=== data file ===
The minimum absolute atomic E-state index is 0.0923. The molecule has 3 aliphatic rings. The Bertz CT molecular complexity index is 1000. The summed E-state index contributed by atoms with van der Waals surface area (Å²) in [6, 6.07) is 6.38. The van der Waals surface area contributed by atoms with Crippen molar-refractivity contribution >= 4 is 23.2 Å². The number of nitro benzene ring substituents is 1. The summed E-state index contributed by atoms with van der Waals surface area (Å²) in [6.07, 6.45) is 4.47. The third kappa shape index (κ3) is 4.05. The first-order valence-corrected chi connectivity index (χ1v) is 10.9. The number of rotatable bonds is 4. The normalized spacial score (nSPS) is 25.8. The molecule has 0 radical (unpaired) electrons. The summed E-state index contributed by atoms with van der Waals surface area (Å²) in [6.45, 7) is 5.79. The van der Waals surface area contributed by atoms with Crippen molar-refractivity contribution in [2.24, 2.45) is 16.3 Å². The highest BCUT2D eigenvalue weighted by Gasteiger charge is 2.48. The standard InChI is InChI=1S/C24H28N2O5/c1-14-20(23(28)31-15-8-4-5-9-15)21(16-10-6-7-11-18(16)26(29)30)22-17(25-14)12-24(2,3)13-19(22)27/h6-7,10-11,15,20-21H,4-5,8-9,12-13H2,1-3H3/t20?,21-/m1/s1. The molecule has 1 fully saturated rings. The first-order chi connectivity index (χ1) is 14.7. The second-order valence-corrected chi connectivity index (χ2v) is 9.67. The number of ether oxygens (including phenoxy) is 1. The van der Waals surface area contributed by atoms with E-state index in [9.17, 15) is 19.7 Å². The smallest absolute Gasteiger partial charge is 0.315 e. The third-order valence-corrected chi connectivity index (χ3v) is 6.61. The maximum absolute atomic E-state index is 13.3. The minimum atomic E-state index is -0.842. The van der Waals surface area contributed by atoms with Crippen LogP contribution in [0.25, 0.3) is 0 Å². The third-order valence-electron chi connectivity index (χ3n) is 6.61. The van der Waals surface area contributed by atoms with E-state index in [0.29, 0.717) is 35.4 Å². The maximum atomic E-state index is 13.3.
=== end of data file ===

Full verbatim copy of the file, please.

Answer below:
The minimum absolute atomic E-state index is 0.0923. The molecule has 3 aliphatic rings. The Bertz CT molecular complexity index is 1000. The summed E-state index contributed by atoms with van der Waals surface area (Å²) in [6, 6.07) is 6.38. The van der Waals surface area contributed by atoms with Crippen molar-refractivity contribution >= 4 is 23.2 Å². The number of nitro benzene ring substituents is 1. The summed E-state index contributed by atoms with van der Waals surface area (Å²) in [6.07, 6.45) is 4.47. The third kappa shape index (κ3) is 4.05. The first-order valence-corrected chi connectivity index (χ1v) is 10.9. The number of rotatable bonds is 4. The normalized spacial score (nSPS) is 25.8. The molecule has 0 radical (unpaired) electrons. The summed E-state index contributed by atoms with van der Waals surface area (Å²) in [6.45, 7) is 5.79. The van der Waals surface area contributed by atoms with Crippen molar-refractivity contribution in [2.24, 2.45) is 16.3 Å². The highest BCUT2D eigenvalue weighted by Gasteiger charge is 2.48. The standard InChI is InChI=1S/C24H28N2O5/c1-14-20(23(28)31-15-8-4-5-9-15)21(16-10-6-7-11-18(16)26(29)30)22-17(25-14)12-24(2,3)13-19(22)27/h6-7,10-11,15,20-21H,4-5,8-9,12-13H2,1-3H3/t20?,21-/m1/s1. The molecule has 1 fully saturated rings. The first-order chi connectivity index (χ1) is 14.7. The second-order valence-corrected chi connectivity index (χ2v) is 9.67. The number of ether oxygens (including phenoxy) is 1. The van der Waals surface area contributed by atoms with E-state index in [9.17, 15) is 19.7 Å². The smallest absolute Gasteiger partial charge is 0.315 e. The third-order valence-corrected chi connectivity index (χ3v) is 6.61. The maximum absolute atomic E-state index is 13.3. The minimum atomic E-state index is -0.842. The van der Waals surface area contributed by atoms with Crippen LogP contribution in [0.25, 0.3) is 0 Å². The third-order valence-electron chi connectivity index (χ3n) is 6.61. The van der Waals surface area contributed by atoms with E-state index in [0.29, 0.717) is 35.4 Å². The maximum atomic E-state index is 13.3.